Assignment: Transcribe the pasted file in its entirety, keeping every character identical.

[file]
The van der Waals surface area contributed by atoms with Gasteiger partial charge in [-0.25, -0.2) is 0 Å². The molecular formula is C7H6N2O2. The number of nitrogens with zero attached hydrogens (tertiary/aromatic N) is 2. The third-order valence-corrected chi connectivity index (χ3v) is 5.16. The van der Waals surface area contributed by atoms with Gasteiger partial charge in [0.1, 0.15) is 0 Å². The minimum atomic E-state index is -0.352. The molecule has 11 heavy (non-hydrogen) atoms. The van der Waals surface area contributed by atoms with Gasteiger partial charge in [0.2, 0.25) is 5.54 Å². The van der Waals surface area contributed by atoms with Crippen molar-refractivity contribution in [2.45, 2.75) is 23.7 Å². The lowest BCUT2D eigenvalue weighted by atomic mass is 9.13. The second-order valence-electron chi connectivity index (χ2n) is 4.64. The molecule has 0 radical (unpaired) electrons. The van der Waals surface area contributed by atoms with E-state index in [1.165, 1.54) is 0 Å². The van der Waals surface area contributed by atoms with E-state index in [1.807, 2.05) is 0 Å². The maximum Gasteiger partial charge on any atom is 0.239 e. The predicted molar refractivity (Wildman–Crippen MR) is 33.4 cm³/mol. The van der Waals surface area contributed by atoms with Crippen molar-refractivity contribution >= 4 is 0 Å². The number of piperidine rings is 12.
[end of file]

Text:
The van der Waals surface area contributed by atoms with Gasteiger partial charge in [-0.25, -0.2) is 0 Å². The molecular formula is C7H6N2O2. The number of nitrogens with zero attached hydrogens (tertiary/aromatic N) is 2. The third-order valence-corrected chi connectivity index (χ3v) is 5.16. The van der Waals surface area contributed by atoms with Gasteiger partial charge in [0.1, 0.15) is 0 Å². The minimum atomic E-state index is -0.352. The molecule has 11 heavy (non-hydrogen) atoms. The van der Waals surface area contributed by atoms with Gasteiger partial charge in [0.2, 0.25) is 5.54 Å². The van der Waals surface area contributed by atoms with Crippen molar-refractivity contribution in [2.45, 2.75) is 23.7 Å². The lowest BCUT2D eigenvalue weighted by atomic mass is 9.13. The second-order valence-electron chi connectivity index (χ2n) is 4.64. The molecule has 0 radical (unpaired) electrons. The van der Waals surface area contributed by atoms with E-state index in [1.165, 1.54) is 0 Å². The van der Waals surface area contributed by atoms with E-state index in [1.807, 2.05) is 0 Å². The maximum Gasteiger partial charge on any atom is 0.239 e. The predicted molar refractivity (Wildman–Crippen MR) is 33.4 cm³/mol. The van der Waals surface area contributed by atoms with Crippen molar-refractivity contribution >= 4 is 0 Å². The number of piperidine rings is 12.